Drowning prevention week

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The beaches and coastline from Rye to Hastings have become increasingly popular since last year’s lockdowns and in 2021, the trend is set to continue now that the staycation season is underway.

The Royal Life Saving Society UK (RLSS UK), fears that with lockdown restrictions lifting, families will flock to beaches and inland water locations this summer without considering the potential dangers, putting themselves and others at risk.

This is something already being seen by local coastal rescue services, including Pett Level Independent Rescue Boat (PLIRB) and local RNLI services. Local beaches at Rye Harbour, Winchelsea Beach and Pett Level are already seeing increased visitor numbers and anticipate more when, as happened last year, road access to the beaches at Camber Sands is closed once number limits are reached and Camber is designated as “full”.

In response, and with several rescue and first aid incidents already this summer, local volunteers at PLIRB are joining the RLSS UK-wide national drowning prevention week campaign in urging parents to make sure their children know how to stay safe and enjoy the water along local coastlines this summer.

Enjoy water safely – a key message for East Sussex

The drowning prevention week campaign begins on Saturday, June 19 and runs until Saturday, June 26. The campaign aims to ensure everyone knows how to have fun and stay safe near water, by equipping everybody across the UK and Ireland with the skills and knowledge to make the right decisions about water safety.

Drowning facts messaging from the Royal Life Saving Society

Over 400 people accidentally drown in the UK and Ireland every year, and many more suffer injury, sometimes life-changing, when they survive drowning. Locally, with 58 deaths by drowning in 2019, East Sussex has one of the highest drowning totals in the UK.

Sharing the safety messages

PLIRB are sharing the RLSS campaign resources, which they are also complementing with their own social media messaging about some of the particular hazards and issues along local coastlines and waterways which can lead to drowning.

With RLSS figures indicating that around 25 per cent of primary pupils leave school unable to swim, experts fear that the enforced pool closures during the pandemic over the last year will leave many young people lacking the ability to swim or self-rescue. Steve Hill, helm and launch authority at PLIRB, who usually makes visits to schools and community groups warning of the beach and coastal hazards in the area, is also concerned that because of the pandemic his usual community safety talks have not been possible.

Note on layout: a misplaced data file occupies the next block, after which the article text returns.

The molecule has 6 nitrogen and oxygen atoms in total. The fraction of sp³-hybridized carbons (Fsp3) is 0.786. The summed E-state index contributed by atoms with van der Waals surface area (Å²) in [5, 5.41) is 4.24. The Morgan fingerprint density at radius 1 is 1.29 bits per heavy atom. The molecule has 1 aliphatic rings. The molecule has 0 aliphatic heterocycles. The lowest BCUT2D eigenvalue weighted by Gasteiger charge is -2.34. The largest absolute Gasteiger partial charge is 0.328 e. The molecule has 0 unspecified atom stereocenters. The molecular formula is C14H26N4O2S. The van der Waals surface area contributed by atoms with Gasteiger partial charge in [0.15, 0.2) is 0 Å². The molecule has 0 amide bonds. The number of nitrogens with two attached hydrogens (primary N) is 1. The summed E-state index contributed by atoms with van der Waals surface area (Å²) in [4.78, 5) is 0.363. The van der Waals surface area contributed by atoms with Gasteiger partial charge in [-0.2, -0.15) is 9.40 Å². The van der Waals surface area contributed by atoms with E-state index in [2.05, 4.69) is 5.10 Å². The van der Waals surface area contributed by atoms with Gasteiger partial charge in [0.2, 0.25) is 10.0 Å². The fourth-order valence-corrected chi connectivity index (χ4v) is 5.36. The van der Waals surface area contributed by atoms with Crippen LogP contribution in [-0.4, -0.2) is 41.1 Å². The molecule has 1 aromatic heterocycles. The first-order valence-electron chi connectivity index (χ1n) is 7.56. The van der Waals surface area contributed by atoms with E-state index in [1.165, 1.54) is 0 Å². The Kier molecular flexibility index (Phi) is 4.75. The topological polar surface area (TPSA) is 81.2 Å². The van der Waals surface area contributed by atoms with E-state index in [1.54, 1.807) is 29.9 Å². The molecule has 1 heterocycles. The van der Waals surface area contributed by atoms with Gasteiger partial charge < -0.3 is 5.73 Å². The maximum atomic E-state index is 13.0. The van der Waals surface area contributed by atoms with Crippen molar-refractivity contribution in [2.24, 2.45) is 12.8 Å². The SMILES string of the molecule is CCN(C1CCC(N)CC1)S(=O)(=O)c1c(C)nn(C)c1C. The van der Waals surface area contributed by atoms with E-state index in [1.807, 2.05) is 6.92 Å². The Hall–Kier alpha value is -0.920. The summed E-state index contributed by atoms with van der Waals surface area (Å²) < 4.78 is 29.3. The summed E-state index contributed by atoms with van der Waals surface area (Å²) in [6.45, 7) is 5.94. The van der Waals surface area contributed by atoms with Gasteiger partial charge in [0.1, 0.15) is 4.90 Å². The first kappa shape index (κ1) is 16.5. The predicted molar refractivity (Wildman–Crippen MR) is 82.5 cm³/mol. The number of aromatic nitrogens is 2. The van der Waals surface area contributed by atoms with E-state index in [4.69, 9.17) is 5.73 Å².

Steve Hill usually visits schools with safety messages, but the pandemic has prevented this for the last year

Steve’s talks to schoolchildren and their parents always include information about the risks when using inflatables at the seaside and, with the hot weather of the recent few weeks, Steve is particularly concerned about getting safety advice out there. Steve’s urgent message to parents is: “please remember that inflatables are made to be used in a pool, not in open water where they could quite easily be blown offshore or washed out to sea. If you do use them on the beach, please remember to either be in the water with your child, or make sure that the inflatable is tethered safely.”

Chair of the PLIRB charity, Kev Nuttall, says: “We live in a beautiful part of the country and are proud to play our part in ensuring families have a safe and happy summer. We recognise how vitally important it is for children to know how to stay safe near water, and we urge local and visiting parents to access RLSS UK’s free water safety resources on the Charity’s website.”

The Royal Life Saving Society UK’s Charity Director Lee Heard, said: “The UK’s beautiful waterways should be places where everyone feels at ease, and can take pleasure from their surroundings, whatever their age, whatever their activity level. But we’re urging people to educate themselves on how to enjoy water safely, and prevent a fun day out ending in tragedy.

The drowning prevention week campaign is crucial this year. Throughout 2020 and 2021, young people have missed out on the vital opportunity to swim, leaving a dramatic gap in school swimming and water safety education. RLSS UK believes that through free, accessible education and training, everyone can enjoy water safely. We urge as many parents as possible to get involved with the campaign, use our free online resources, and give their children the skills to enjoy a lifetime of fun in the water.”

For more information and to access free resources from the Royal Life Saving Society, please visit www.rlss.org.uk.

For more information about Pett Level Independent Rescue Boat, please visit plirb.com.

Image Credits: The Royal Life Saving Society , Royal Life Saving Society https://www.rlss.org.uk/drowning-facts, Katherine Crowther .

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